3 Sep 2015 10:00am

Why there's no such thing as an ordinal test

Event Location
Thomas Lumley
Department of Statistics, University of Auckland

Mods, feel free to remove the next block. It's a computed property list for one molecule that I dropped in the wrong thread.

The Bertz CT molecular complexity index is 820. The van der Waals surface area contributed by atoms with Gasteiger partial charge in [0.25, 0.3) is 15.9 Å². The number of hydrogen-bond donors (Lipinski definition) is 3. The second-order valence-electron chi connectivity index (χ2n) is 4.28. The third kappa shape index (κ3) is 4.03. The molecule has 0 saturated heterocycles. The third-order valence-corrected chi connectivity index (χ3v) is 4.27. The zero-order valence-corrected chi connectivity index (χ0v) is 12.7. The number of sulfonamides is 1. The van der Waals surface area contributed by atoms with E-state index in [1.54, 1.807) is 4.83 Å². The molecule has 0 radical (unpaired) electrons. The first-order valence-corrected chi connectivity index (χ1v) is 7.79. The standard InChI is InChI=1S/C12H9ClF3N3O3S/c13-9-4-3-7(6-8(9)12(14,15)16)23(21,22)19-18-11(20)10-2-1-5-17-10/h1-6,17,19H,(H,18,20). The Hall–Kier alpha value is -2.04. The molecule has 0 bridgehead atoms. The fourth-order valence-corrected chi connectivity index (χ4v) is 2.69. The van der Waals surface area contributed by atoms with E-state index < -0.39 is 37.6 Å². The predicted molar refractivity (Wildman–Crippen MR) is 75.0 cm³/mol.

A lot of health data is ordinal: even if the measurement process is interval or ratio level, a 10mmHg blood pressure difference doesn't mean the same thing at different starting points. Tests that only used the ordinal structure of the data would seem to be valuable.  However, nearly all rank tests turn out to have the 'rock-paper-scissors' property: they need not be transitive. I discovered this while trying to work out what the Wilcoxon rank-sum test really meant, in order to explain it in an introductory statistics course. I will explain why non-transitivity happens, and why it is just an extreme case of a more general problem. The fact that rank tests compare distributions without relying on interval-level or ratio-level scores looks like a feature. I will argue that it is a bug, especially in health research. This talk will assume no more than simple undergraduate statistics, although there will be cameo appearances by bits of higher mathematics.